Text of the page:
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Fugees - The Score Music Album Reviews

Fugees - The Score Music Album Reviews
Each Sunday, Pitchfork takes an in-depth look at a significant album from the past, and any record not in our archives is eligible. Today we revisit the 1996 album from the hip-hop trio, a socially conscious blockbuster grounded by the realities of the immigrant experience.

In the summer of 1994, the Fugees were in danger of getting dropped. The New Jersey hip-hop trio’s debut LP Blunted on Reality, produced by Kool and the Gang’s Khalis Bayyan, was a misguided effort to conform to the aggressive street sounds that, while popular at the time, failed to capture the multi-faceted perspectives of Prakazrel Samuel Michel, Wyclef Jean, and Lauryn Hill. After the first single “Boof Baf” whiffed on commercial radio and record sales flagged, the Fugees appeared to have flopped. Were it not for remix guru Salaam Remi, they just might have.

The 22-year old producer had made his name crafting records for hip-hop OGs like Kurtis Blow and Craig G, and remixing dancehall tracks by Shabba Ranks and Super Cat. A master at blending the sounds of the Caribbean with breakbeats from the streets, Remi was recruited by Columbia to remix the next two singles in hopes of landing a hit. For the first, “Nappy Heads,” they shed the shouty rapid-fire flows of the original, giving Wyclef and Lauryn Hill’s bars room to breathe, slowing down the tempo and rebuilding the bassline with a jazzy swing. Having stripped away the tough guy façade from the album’s original recordings, what remained was a more accurate representation of their energies; Wyclef’s goofy charm, Lauryn’s effortless cool, Pras’ precocious wisdom. It quickly caught fire at New York’s Hot 97 (where Remi worked on Funkmaster Flex’s show) and cracked the Billboard 100. Columbia finally got the hit they had been looking for, and the Fugees got to make another album.

The Score was birthed at those early sessions with Remi. Not long after the “Nappy Heads” remix dropped, he played a beat originally made for—and snubbed by—Fat Joe, flipping a Ramsey Lewis sample into a boom-bap film score that inspired Wyclef to spontaneously shout his prophetic opening bar: “We used to be number 10/Now we permanent at one.” It was Lauryn that brought the “La,” riffing on hooks until she landed on Teena Marie’s 1988 hit, christening the ineffable “Fu-Gee-La.” The song would serve as the spiritual center of the new record, and their new sound.

Armed with a $135,000 advance and complete creative control, Pras, Lauryn, and Wyclef retreated to the Booga Basement, the makeshift studio in Wyclef’s uncle’s house that had become the home base for their Refugee Camp crew. They invested the advance in professional studio equipment and founded a creative hub for the constellation of artists in their orbit (including Rah Digga, John Forté, and an extremely young Akon), a home base from which Wyclef and his cousin Jerry Wonda would produce hits that would be heard around the world. They spent five months in 1995 writing and recording The Score, freed from the ticking clock of rented studio time and the watchful eye of label executives.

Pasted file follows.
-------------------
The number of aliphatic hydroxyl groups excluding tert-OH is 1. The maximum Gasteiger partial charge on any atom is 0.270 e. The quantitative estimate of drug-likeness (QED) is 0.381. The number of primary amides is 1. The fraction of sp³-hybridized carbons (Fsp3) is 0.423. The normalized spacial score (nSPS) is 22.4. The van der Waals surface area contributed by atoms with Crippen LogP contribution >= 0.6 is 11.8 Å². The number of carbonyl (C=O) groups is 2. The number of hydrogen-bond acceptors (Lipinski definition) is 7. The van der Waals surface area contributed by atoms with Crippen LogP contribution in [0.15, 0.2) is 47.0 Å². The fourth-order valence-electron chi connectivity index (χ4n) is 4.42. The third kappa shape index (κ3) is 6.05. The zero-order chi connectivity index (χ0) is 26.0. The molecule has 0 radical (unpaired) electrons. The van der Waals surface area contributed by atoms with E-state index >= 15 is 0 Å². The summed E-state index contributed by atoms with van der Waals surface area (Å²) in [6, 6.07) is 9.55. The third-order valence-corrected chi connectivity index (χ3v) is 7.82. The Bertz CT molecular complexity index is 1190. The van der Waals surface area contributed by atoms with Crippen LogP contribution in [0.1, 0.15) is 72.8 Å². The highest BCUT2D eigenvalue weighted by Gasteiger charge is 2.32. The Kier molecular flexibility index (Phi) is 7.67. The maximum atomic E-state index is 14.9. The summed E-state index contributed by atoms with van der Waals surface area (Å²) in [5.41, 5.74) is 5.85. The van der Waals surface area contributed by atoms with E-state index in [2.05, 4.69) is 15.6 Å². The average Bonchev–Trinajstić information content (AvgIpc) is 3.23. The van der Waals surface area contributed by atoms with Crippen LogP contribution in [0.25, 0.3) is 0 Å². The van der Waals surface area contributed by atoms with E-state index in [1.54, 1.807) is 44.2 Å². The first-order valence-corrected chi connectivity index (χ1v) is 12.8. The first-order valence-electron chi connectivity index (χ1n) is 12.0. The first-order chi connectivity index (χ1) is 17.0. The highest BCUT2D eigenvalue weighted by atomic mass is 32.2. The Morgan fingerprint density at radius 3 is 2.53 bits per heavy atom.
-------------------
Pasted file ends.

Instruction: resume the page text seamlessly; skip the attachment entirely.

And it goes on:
For Wyclef, the endeavor was a 24/7 lifestyle. He had moved into a bedroom upstairs after being kicked out of his home in Newark by his religious father for creating sinful music. The lyrical themes weren’t that different from their debut, but in the Booga Basement, the Fugees finally sounded like themselves. “Problem with no man, before Black, I’m first human,” Wyclef spits on “How Many Mics,” offering a glimpse into how the Fugees viewed their connection to the world at large. As “refugees” or even “hip-hoppers” they’d grown accustomed to being othered, but those experiences evoked as many commonalities as they did differences. From their perspective, everyone seeks refuge from something; their jobs, their families, police, or their own neighborhoods. The Fugees found it in music; the ’70s R&B and soul of Lauryn’s youth, the rock and pop Pras and Wyclef gravitated to while living with their rap-hating preacher fathers, and the Caribbean-influenced hip-hop they wanted to make themselves. All of this can be heard in The Score. At the time of its release, there was little else like it.

The group managed to balance these three volatile personalities by carving out distinct roles that naturally highlighted their strengths while covering their weaknesses. Pras was smart enough to recognize he was the weak link musically. His verses are always the shortest, and while he had an ear for pop hits, he could neither sing nor play any instruments. But his business acumen was sharp: he’s the one who got them the record deal and was trusted to handle the finances. (It was also his idea to cover an early-’70s ballad, one that would catapult them into the Top 40.) Wyclef, ever the daydreaming troubadour, brought an element of musicianship the others lacked. Adept at both guitar and piano, at Fugees shows he would spin street tales alongside screeching solos, viewing himself as equal parts Melle Mel and Jimmy Cliff.

Then there was Lauryn Hill, the virtuoso: The best singer, the best rapper, the coolest, calmest, and most collected. Her singing balances sweetness with strength, with just a touch of the vulnerability she would later explore on her solo opus The Miseducation of Lauryn Hill. But Lauryn the MC was untouchable, a confident woman unfazed by her status in a man’s world. Throughout The Score, she dismisses sex pests (“The Mask”), wannabe mafiosos (“Ready or Not”), and creatively bankrupt biters (“How Many Mics”) with equal aplomb. And never has a rapper been so unbothered by so-called competition as Lauryn is on “Zealots”:

So while you fuming, I’m consuming mango juice under Polaris    
You’re just embarrassed 'cause it's your last tango in Paris    
And even after all my logic and my theory    
I add a ‘motherfucker’ so you ignant niggas hear me

Haiti’s refugee crisis, fueled by political unrest and state violence, hit its peak in the early ’90s with the coup d’etat that deposed the democratically elected President Jean-Bertrand Aristide. Haitian-Americans, already callously branded by the CDC in 1982 as one of four groups determined to be "risk factors" for HIV infection (the others being “homosexuals, heroin addicts, and hemophiliacs”), were being repatriated en masse as they fled the violence by boat, and those that made it ashore were detained indefinitely. Many Haitian-Americans understandably kept their ethnicity secret, allowing people to mistake them for Jamaicans or immigrants of other Caribbean nations.